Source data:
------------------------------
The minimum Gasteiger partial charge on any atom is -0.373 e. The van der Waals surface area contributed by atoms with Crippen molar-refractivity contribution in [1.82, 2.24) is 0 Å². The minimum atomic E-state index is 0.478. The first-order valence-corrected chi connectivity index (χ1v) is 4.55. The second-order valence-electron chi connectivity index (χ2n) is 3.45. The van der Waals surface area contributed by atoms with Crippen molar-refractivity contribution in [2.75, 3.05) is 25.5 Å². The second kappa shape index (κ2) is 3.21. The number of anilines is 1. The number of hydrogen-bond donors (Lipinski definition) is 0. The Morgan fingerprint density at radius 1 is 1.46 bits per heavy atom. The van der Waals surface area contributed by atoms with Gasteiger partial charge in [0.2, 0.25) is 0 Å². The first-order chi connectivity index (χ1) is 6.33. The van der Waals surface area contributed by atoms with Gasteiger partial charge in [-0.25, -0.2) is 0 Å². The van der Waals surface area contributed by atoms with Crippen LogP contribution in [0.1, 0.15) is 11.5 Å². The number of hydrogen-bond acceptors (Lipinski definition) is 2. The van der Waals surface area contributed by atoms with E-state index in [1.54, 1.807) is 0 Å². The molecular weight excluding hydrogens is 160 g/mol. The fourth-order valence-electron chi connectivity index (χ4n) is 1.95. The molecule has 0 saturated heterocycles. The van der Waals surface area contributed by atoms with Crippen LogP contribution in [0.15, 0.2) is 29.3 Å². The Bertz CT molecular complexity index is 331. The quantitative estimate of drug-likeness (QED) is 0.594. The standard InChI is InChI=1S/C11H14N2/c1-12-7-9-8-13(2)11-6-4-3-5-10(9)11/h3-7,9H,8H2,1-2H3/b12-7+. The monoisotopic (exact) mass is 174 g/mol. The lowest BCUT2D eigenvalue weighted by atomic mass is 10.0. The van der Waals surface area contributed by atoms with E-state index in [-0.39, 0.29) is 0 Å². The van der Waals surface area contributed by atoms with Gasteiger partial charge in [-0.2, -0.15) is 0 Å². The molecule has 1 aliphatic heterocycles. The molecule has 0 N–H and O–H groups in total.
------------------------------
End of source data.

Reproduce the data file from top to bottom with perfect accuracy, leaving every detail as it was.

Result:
The minimum Gasteiger partial charge on any atom is -0.373 e. The van der Waals surface area contributed by atoms with Crippen molar-refractivity contribution in [1.82, 2.24) is 0 Å². The minimum atomic E-state index is 0.478. The first-order valence-corrected chi connectivity index (χ1v) is 4.55. The second-order valence-electron chi connectivity index (χ2n) is 3.45. The van der Waals surface area contributed by atoms with Crippen molar-refractivity contribution in [2.75, 3.05) is 25.5 Å². The second kappa shape index (κ2) is 3.21. The number of anilines is 1. The number of hydrogen-bond donors (Lipinski definition) is 0. The Morgan fingerprint density at radius 1 is 1.46 bits per heavy atom. The van der Waals surface area contributed by atoms with Gasteiger partial charge in [0.2, 0.25) is 0 Å². The first-order chi connectivity index (χ1) is 6.33. The van der Waals surface area contributed by atoms with Gasteiger partial charge in [-0.25, -0.2) is 0 Å². The van der Waals surface area contributed by atoms with Crippen LogP contribution in [0.1, 0.15) is 11.5 Å². The number of hydrogen-bond acceptors (Lipinski definition) is 2. The van der Waals surface area contributed by atoms with E-state index in [1.54, 1.807) is 0 Å². The molecular weight excluding hydrogens is 160 g/mol. The fourth-order valence-electron chi connectivity index (χ4n) is 1.95. The molecule has 0 saturated heterocycles. The van der Waals surface area contributed by atoms with Crippen LogP contribution in [0.15, 0.2) is 29.3 Å². The Bertz CT molecular complexity index is 331. The quantitative estimate of drug-likeness (QED) is 0.594. The standard InChI is InChI=1S/C11H14N2/c1-12-7-9-8-13(2)11-6-4-3-5-10(9)11/h3-7,9H,8H2,1-2H3/b12-7+. The monoisotopic (exact) mass is 174 g/mol. The lowest BCUT2D eigenvalue weighted by atomic mass is 10.0. The van der Waals surface area contributed by atoms with E-state index in [-0.39, 0.29) is 0 Å². The van der Waals surface area contributed by atoms with Gasteiger partial charge in [-0.2, -0.15) is 0 Å². The molecule has 1 aliphatic heterocycles. The molecule has 0 N–H and O–H groups in total.